Trophy Hunting Footage Highlights Urgent Need to Ban Imports

PETA Video Shows Californian Repeatedly Shooting and Failing to Kill Curious Young Elephant, Whose Body Parts Were Preserved for Shipment to the U.S.

For Immediate Release:
August 3, 2020

Contact:
Moira Colley 202-483-7382

Sacramento, Calif. – This morning, after the release of new damning evidence as reported in The Los Angeles Times, PETA is calling on state legislators to support SB 1175, which would crack down on trophy hunting by banning the possession of the heads and other body parts of elephants, lions, giraffes, rhinos, zebras, leopards, hyenas, and other African animals. It has already passed the State Senate and will be up for a vote by the State Assembly’s Committee on Water, Parks, and Wildlife on August 4. More information about the bill is available here.

The appeal follows PETA’s release of video footage of a Los Angeles-area trophy hunter gunning down a young elephant. Aaron Raby killed the elephant in the Balule Nature Reserve. The Balule Nature Reserve is near Kruger National Park. Although no hunting is allowed in Kruger National Park, hunting is allowed in Balule Nature Reserve. The video shows the elephant strolling out of the bush and Raby shooting him in the head. He falls to his knees and continues to suffer as Raby—who paid $30,000 for the pleasure of killing him—gets multiple instructions from his guides on aiming better and then, without any sense of urgency, shoots four more times, causing the young elephant to rumble in distress. It’s not known how many more shots, if any, were taken or how long the elephant suffered before he died—so PETA has filed a request for an investigation of alleged hunting permit violations. Raby later paid nearly $20,000 to have the elephant’s body parts preserved for shipment to the United States. [Update: After receiving PETA’s request, the general manager and head warden of the Balule Nature Reserve conducted an investigation and concluded that Raby’s hunt complied with all existing hunt protocols. The official also indicated that he will recommend that the protocol be updated to limit the number of follow up shots to avoid a repeat of this situation.]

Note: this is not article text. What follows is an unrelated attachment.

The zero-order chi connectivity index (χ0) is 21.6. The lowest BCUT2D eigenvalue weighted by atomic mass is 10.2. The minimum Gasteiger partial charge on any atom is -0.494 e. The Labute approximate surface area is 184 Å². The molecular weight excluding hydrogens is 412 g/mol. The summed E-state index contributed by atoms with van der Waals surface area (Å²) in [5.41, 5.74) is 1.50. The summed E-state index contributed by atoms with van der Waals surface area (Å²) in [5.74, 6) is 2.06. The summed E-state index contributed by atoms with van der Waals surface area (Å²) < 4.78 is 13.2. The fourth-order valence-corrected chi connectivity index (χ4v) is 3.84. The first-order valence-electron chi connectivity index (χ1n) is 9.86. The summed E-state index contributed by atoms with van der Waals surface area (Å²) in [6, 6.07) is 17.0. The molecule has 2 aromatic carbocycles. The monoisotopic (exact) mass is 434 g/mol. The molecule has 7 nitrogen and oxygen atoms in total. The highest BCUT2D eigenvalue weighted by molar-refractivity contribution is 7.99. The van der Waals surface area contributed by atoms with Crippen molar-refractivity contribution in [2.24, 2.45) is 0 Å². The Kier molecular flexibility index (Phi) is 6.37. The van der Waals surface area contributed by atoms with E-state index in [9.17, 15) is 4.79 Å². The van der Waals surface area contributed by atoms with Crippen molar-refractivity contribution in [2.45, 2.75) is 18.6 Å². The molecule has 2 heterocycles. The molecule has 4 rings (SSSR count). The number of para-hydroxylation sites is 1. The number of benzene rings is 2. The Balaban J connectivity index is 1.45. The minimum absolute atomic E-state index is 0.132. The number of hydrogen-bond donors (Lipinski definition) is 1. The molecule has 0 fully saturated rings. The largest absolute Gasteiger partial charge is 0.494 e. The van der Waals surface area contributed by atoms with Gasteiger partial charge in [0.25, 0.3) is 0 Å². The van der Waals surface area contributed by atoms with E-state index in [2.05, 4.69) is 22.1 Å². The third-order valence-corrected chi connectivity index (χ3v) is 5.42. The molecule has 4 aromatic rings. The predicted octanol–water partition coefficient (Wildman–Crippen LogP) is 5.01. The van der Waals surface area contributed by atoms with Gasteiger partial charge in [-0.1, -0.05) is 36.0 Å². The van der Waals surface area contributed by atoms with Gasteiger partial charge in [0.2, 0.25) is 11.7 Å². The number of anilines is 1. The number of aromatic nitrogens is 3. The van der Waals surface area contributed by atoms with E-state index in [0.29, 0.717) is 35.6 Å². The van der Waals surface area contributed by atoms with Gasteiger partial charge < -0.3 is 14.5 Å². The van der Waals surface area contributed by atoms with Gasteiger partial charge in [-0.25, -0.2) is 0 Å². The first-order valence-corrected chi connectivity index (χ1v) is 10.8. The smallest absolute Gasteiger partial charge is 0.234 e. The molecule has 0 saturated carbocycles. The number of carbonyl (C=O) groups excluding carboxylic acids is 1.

“People who kill for the sheer pleasure of killing are flying to Africa to gun down animals and line the pockets of safari guides, hunting ranches, and farms that specifically breed wild animals to be shot,” says PETA President Ingrid Newkirk. “PETA is urging California to set an example for the rest of the nation by prohibiting the possession of African animals’ heads, feet, and other body parts.”

PETA has also renewed its call for UPS to enact a ban on transporting wildlife trophies, noting that more than 40 airlines have done so since 2015 and that UPS has already banned the transport of shark fins, certain live animals, and ivory—but it is still enabling the trophy hunting industry.

Raw video footage for publication is available. PETA—whose motto reads, in part, that “animals are not ours to abuse in any way”—opposes speciesism, which is the human-supremacist worldview that animals are nothing more than trophies or commodities. For more information, please visit PETA.org.

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“Almost all of us grew up eating meat, wearing leather, and going to circuses and zoos. We never considered the impact of these actions on the animals involved. For whatever reason, you are now asking the question: Why should animals have rights?” READ MORE

— Ingrid E. Newkirk, PETA President and co-author of Animalkind